GREEN BAY – Several players on the Packers' defense are looking forward to putting the disappointment of 2022 behind them.
Maybe no individual more so than safety Darnell Savage.
The former first-round draft pick had his worst season last year, his fourth in the league, getting benched at one point in late November and then working to reclaim his playing time and starting role.
It was a mini-redemption story of sorts, but now Savage is ready for more than the Cliff's Notes version.
"I'm excited. I'm ready to go – like, right now," Savage said following a recent OTA practice. "Anxious. Had a long offseason to kind of think about last year, had this kind of bad taste in my mouth for the longest time, so I'm ready to get it out."
He'll get that opportunity, as he remains a starting safety while an open competition is afoot amongst a handful of players for the companion spot to replace Adrian Amos.
But what exactly went wrong last year? Savage went from a PFWA All-Rookie selection in 2019, to intercepting four passes in a span of five games in 2020, to recording multiple INTs for a third straight year and ranking third on the team in passes broken up in 2021 to … no man's land on a struggling defense.
It was a precipitous fall for the first defensive back taken in the 2019 NFL Draft (No. 21 overall), for whom the Packers traded up no less.
Much has been made of whether he's better suited to play deep or closer to the line of scrimmage, or if nickel/slot corner is actually his best spot. When defensive backs coach Ryan Downard reviews video and works with Savage, though, he doesn't wade into those weeds.
To Downard, it's about attitude and play style more than position and responsibility, and that's been at the heart of their discussions. The aggressive safety that's all over the Maryland game film in his college days faded away last year.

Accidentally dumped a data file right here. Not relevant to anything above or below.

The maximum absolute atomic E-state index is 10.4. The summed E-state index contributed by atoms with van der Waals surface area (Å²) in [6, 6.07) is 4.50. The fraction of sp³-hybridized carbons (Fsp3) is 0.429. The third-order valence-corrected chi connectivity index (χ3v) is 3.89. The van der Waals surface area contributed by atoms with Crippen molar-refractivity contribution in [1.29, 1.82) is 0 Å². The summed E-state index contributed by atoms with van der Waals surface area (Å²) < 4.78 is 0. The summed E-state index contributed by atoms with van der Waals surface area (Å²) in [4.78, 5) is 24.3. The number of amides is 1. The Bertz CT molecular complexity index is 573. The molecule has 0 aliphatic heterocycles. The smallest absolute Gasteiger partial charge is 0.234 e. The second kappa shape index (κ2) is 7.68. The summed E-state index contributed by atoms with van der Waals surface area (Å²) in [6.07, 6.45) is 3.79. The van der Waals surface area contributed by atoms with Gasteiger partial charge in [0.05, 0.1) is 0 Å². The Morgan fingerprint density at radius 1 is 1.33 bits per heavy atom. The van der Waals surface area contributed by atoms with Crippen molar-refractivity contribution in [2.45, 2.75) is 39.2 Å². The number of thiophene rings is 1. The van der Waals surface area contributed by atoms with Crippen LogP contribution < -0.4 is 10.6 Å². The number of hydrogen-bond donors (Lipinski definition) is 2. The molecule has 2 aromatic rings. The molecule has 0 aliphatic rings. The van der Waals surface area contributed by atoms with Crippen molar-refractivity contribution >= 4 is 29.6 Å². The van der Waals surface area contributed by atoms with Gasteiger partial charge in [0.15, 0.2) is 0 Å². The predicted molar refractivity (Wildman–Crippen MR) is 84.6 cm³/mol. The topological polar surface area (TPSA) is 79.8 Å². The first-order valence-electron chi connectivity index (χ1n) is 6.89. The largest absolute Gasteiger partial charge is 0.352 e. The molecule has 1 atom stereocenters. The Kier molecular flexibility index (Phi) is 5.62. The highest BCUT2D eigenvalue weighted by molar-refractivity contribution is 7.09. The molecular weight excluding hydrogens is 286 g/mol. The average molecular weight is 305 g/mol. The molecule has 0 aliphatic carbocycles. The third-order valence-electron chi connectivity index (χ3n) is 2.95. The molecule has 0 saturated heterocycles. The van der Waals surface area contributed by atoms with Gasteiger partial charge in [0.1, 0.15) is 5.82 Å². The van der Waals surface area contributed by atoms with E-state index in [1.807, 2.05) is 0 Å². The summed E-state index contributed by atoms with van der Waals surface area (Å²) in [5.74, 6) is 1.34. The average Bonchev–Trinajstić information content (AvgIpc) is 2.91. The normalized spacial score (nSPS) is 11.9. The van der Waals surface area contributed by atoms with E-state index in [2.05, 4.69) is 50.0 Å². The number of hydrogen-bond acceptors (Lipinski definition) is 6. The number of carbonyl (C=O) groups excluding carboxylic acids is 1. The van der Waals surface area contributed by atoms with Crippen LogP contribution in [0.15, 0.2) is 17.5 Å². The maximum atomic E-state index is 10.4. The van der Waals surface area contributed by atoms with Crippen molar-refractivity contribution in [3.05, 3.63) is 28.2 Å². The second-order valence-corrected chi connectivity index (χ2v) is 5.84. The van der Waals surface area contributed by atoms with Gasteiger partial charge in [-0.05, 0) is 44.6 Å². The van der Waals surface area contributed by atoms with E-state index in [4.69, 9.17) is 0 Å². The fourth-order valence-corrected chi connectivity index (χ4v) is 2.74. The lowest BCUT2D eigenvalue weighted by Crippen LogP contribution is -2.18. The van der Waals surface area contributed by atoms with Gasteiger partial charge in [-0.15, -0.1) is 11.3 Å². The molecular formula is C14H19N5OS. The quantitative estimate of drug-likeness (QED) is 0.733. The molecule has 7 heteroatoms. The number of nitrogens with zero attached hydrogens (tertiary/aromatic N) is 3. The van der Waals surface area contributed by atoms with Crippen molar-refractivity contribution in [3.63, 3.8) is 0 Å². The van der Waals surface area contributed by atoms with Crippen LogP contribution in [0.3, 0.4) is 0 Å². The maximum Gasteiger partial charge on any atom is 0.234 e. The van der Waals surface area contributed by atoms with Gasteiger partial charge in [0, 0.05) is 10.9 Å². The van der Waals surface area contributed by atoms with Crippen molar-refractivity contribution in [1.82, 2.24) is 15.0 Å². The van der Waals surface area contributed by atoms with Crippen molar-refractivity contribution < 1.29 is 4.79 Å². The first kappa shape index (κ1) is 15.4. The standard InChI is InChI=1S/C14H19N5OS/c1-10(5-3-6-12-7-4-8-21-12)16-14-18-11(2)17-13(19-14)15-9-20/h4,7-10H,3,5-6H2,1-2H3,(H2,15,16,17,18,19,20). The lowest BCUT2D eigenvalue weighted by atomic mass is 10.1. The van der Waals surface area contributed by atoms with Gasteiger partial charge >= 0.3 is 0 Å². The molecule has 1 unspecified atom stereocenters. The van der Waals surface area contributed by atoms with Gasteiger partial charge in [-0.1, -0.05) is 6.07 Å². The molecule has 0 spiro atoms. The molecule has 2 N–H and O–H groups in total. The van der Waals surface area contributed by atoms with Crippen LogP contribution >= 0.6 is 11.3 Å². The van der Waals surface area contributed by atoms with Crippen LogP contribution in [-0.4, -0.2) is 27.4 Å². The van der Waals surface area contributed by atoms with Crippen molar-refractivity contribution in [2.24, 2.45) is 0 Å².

"I think Darnell's best when he pulls the trigger and he lets it all hang out," Downard said. "He's got to trust himself."
That message appears to be taking hold, and for what it's worth, Savage played centerfield perfectly to intercept a deep ball from Jordan Love in the May 31 OTA watched by the media.
"Just going out there and letting loose," Savage said of the approach he must take. "I feel like sometimes I'm a little too smart and I overthink things.
"I'm just a cerebral guy. That's just how I am. I think for me, it's not like I haven't made plays in this league before. There's been stretches where I felt exactly how I felt at Maryland, if not better. So I know it's there."
To his credit, he took last year's demotion like a professional. He didn't grouse about it, and he put full effort into special-teams assignments.
He eventually worked his way back into the defensive rotation, and he was in the right place at the right time to snag a deflected pass against Minnesota in Week 17 and return it 75 yards for a touchdown, sparking a rout of the NFC North champions.
To that point in 2022, he had played 14 games with no picks and just two deflected passes. He then followed up snapping his INT drought with 11 tackles and two passes defensed in Week 18 vs. Detroit, his first game with double-digit tackles since the 2020 regular-season finale at Chicago.
Savage appreciates the support he had from teammates in the locker room through his rough patch, saying "they had my back" and the "brotherhood" stayed behind him.
The coaching staff and front office never gave up on him, either, and that support has carried over to the new year.
"It meant a lot," he said. "I know who I am and I think they know who I am, too. Like I said, it's just a matter of opportunity and going to get it. I'm excited about the vibe and the direction everything's going right now as far as everybody's attitude. It's refreshing."
Now the looming question is whether the short-term rebound will carry over for the long haul as Savage plays out the fifth-year option on his rookie contract.
"It either breaks you or makes you stronger, right?" Downard said. "I was proud of the way he handled it … the way he fought and clawed his way back.
"You can see on the tape, although it wasn't perfect, he was making efforts to get better in some of those techniques that we pointed out to him. Playing a more physical brand, addressing blocks the right way. We've just got to (get) consistency, right? Every play."
As for the other starting safety spot, and how the cornerback position takes shape when Eric Stokes returns from injury, Downard stressed the coaching staff must "figure out how these puzzle pieces fit together" in the secondary for 2023.
The big picture isn't Savage's task, though, just himself. Given what he's been through, that's enough for now.
"I never shy away from any experiences or any life lessons or anything like that," he said. "I looked at this as, 'I'm going to come out better on the other side.' And thinking back on it, it was tough. Because I still have to come in here, I still have to be a good teammate, I still have to do everything the right way.
"It was tough. You learn a lot about yourself. So maybe I needed that."